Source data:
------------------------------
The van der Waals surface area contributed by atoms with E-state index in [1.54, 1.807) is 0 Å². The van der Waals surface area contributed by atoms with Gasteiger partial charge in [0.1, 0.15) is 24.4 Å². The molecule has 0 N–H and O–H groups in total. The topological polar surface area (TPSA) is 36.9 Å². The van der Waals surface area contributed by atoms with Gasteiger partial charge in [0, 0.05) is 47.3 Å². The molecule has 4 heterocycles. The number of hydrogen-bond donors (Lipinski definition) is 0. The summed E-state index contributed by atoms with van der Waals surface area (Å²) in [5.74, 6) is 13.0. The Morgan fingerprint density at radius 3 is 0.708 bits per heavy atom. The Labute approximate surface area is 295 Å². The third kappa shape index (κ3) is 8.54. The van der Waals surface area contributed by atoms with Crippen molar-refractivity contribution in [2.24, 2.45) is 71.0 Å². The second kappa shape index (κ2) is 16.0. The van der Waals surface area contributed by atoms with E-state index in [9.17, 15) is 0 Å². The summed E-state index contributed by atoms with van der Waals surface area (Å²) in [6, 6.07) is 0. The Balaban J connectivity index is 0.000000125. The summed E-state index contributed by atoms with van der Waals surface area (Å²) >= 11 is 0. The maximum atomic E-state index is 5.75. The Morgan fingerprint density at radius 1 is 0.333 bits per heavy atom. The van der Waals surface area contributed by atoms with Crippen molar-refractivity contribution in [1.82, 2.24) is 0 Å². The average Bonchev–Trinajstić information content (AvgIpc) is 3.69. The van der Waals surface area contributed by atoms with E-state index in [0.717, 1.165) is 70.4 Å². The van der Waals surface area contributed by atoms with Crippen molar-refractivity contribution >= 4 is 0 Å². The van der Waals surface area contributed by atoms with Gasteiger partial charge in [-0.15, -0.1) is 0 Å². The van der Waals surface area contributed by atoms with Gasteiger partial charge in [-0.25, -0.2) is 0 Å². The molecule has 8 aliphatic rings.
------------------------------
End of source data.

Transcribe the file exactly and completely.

The van der Waals surface area contributed by atoms with E-state index in [1.54, 1.807) is 0 Å². The van der Waals surface area contributed by atoms with Gasteiger partial charge in [0.1, 0.15) is 24.4 Å². The molecule has 0 N–H and O–H groups in total. The topological polar surface area (TPSA) is 36.9 Å². The van der Waals surface area contributed by atoms with Gasteiger partial charge in [0, 0.05) is 47.3 Å². The molecule has 4 heterocycles. The number of hydrogen-bond donors (Lipinski definition) is 0. The summed E-state index contributed by atoms with van der Waals surface area (Å²) in [5.74, 6) is 13.0. The Morgan fingerprint density at radius 3 is 0.708 bits per heavy atom. The Labute approximate surface area is 295 Å². The third kappa shape index (κ3) is 8.54. The van der Waals surface area contributed by atoms with Crippen molar-refractivity contribution in [2.24, 2.45) is 71.0 Å². The second kappa shape index (κ2) is 16.0. The van der Waals surface area contributed by atoms with E-state index in [9.17, 15) is 0 Å². The summed E-state index contributed by atoms with van der Waals surface area (Å²) in [6, 6.07) is 0. The Balaban J connectivity index is 0.000000125. The summed E-state index contributed by atoms with van der Waals surface area (Å²) >= 11 is 0. The maximum atomic E-state index is 5.75. The Morgan fingerprint density at radius 1 is 0.333 bits per heavy atom. The van der Waals surface area contributed by atoms with Crippen molar-refractivity contribution in [1.82, 2.24) is 0 Å². The average Bonchev–Trinajstić information content (AvgIpc) is 3.69. The van der Waals surface area contributed by atoms with E-state index in [0.717, 1.165) is 70.4 Å². The van der Waals surface area contributed by atoms with Crippen molar-refractivity contribution >= 4 is 0 Å². The van der Waals surface area contributed by atoms with Gasteiger partial charge in [-0.15, -0.1) is 0 Å². The van der Waals surface area contributed by atoms with Gasteiger partial charge in [-0.25, -0.2) is 0 Å². The molecule has 8 aliphatic rings.